Wednesday

Apr. 2, 2008

Once I Pass'd through a Populous City

by Walt Whitman

Once I pass'd through a populous city imprinting my brain for future
    use with its shows, architecture, customs, traditions,
Yet now of all that city I remember only a woman I casually met there
    who detain'd me for love of me,
Day by day and night by night we were together—all else has long
    been forgotten by me,
I remember I say only that woman who passionately clung to me,
Again we wander, we love, we separate again,
Again she holds me by the hand, I must not go,
I see her close beside me with silent lips sad and tremulous.

"Once I Pass'd through a Populous City " by Walt Whitman, from Selected Poems. © Dover Publications, Inc., 1991. Reprinted with permission.(buy now)

It's the birthday of Charlemagne, born in Ingelheim, Germany (742). He never learned to read or write, but he admired scholars who could, and he brought many to his court. Up until that time, most schooling had been limited to the study of sacred texts. Charlemagne started schools that taught all kinds of worldly knowledge, and he said that they should "make no difference between the sons of serfs and of freemen, so that they might come and sit on the same benches to study grammar, music and arithmetic." He tried to get all his subjects to speak the same form of early German, so they'd stop praying in mutually incomprehensible dialects.

On this day in 1917, at 8:35 p.m., President Woodrow Wilson called Congress into special session and asked them to declare war on Germany. Appearing before a joint session of the Senate and House, he said, "The world must be made safe for democracy."

America had been able to maintain an uneasy neutrality for about three years while the war raged on in Europe. But the "Zimmermann Note" was made public in March. This message from German foreign secretary Arthur Zimmermann proposed that the Mexican government ally itself with Germany, in exchange for Germany's help in regaining Mexico's "lost territory in New Mexico, Texas, and Arizona." The message also suggested that Mexico press Japan to ally itself with Germany. That note — and Germany's sinking of five American ships — changed public opinion about intervention in the war. When the war ended, a year and a half later (November 11, 1918), 9 1/2 million soldiers had died, in addition to 13 million civilians, who perished from massacres, starvation, and disease.


It's the birthday of the author of many of our best-known fairy tales, Hans Christian Andersen, (books by this author) born in Odense, Denmark (1805). His mother was an uneducated washerwoman and his father was a shoemaker who died when Hans was 11 years old. He grew up in poverty.

At the age of 14, he moved to Copenhagen to start a career as a singer, dancer, and actor. He knocked on doors of famous producers and directors, introducing himself as a poet and a playwright. Finally, he landed a spot in the Royal Theatre singing school and later the Royal Theatre ballet. The director of the theater saw that Andersen was a talented child and paid for him to go to grammar school when he was 17. There he studied with 10- and 11-year-olds and made up for his lack of an education as a younger child. He had a beautiful soprano voice, but had to leave the Royal Theatre school after his voice began to change.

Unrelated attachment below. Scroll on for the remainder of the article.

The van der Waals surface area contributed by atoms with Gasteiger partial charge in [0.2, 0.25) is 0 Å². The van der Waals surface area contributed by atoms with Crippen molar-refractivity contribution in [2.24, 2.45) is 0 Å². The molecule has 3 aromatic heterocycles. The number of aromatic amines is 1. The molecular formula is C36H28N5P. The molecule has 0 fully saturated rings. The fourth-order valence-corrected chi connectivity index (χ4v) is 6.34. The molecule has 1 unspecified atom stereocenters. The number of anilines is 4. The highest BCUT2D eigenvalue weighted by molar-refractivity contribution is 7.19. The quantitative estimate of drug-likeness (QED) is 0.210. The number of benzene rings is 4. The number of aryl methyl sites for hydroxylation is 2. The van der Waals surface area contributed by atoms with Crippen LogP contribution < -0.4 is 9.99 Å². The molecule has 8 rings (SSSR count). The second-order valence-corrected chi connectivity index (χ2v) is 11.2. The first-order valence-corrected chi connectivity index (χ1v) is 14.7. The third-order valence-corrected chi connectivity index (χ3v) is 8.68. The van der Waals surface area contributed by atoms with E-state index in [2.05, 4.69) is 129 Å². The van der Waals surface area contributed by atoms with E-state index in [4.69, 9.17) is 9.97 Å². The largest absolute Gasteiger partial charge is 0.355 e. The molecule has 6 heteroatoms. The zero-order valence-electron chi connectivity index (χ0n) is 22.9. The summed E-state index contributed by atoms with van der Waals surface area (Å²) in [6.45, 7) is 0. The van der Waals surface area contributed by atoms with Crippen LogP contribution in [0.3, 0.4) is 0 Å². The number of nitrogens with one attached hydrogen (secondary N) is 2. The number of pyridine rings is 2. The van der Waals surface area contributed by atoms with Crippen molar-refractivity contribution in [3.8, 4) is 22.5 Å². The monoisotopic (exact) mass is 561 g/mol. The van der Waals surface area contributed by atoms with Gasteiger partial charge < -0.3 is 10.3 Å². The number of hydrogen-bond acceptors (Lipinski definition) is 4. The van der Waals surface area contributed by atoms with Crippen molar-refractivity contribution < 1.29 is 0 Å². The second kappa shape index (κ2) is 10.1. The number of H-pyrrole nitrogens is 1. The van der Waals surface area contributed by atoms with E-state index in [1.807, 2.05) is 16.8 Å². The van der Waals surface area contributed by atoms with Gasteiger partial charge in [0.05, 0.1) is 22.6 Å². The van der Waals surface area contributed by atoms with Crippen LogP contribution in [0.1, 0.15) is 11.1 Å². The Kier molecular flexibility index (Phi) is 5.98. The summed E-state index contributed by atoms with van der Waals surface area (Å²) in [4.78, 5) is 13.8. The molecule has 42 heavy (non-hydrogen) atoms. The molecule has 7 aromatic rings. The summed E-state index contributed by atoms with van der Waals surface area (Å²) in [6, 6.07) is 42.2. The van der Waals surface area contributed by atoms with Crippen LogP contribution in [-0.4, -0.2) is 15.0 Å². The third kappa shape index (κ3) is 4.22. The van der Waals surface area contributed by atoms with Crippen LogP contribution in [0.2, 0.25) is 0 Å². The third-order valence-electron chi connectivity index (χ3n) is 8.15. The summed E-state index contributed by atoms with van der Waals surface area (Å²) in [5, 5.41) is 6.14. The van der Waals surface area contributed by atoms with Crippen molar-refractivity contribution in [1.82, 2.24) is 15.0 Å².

He was extremely neurotic. One of his fears was that he would be buried alive, and to reassure himself each night he would prop a note next to his bed that read, "I only appear to be dead."

Andersen finished his first novel, The Improvisatore, in 1835. He was waiting for it to be published and he desperately needed money for rent, so he quickly wrote and published a pamphlet containing four fairy tales. It was such a big success that he published a new collection of fairy tales every Christmas for the next few years. They were cheap paperback editions, and they grew to be extremely popular. He started off by retelling the stories he had heard from his parents as a child, but then he began making up his own. Between 1835 and 1872, he published 168 fairy tales, including "The Little Mermaid," "The Emperor's New Clothes," "The Snow Queen," "Princess and the Pea," and "The Nightingale" and "The Ugly Duckling."

People often think of Andersen's fairy tales as light-hearted and optimistic, but he wrote many tragic tales with unhappy endings. The first English translations of the tales were done by a woman who deleted disturbing passages and made them more sentimental than Andersen intended. Many children today only know the fairy tales through cartoon movie spin-offs or simplified versions in children's picture books.

It's the birthday of novelist Émile Zola, (books by this author) born in Paris (1840) — France's best-known writer of the 19th century. Zola's most famous work is his monumental Rougon-Macquart cycle: 20 novels, published roughly one a year throughout the 1870s and 1880s. The cycle makes up a "fictional documentary" of two French families, the violent Rougons and the passive Macquarts, related to each other through the character Aunt Dide. Zola's over-arching title for the cycle was The Natural and Social History of a Family Under the Second Empire. The best-known novels within the cycle are The Drunkard (1877), Nana (1880), and Germinal (1885); some of the many other titles are The Kill (1872), Savage Paris (1873), and The Human Beast (1890).

Zola said, "I'm not very concerned with beauty or perfection. . . . All I care about is life, struggle, intensity."

And, "If you ask me what I came into this life to do, I will tell you: I came to live out loud."

Be well, do good work, and keep in touch.®

 









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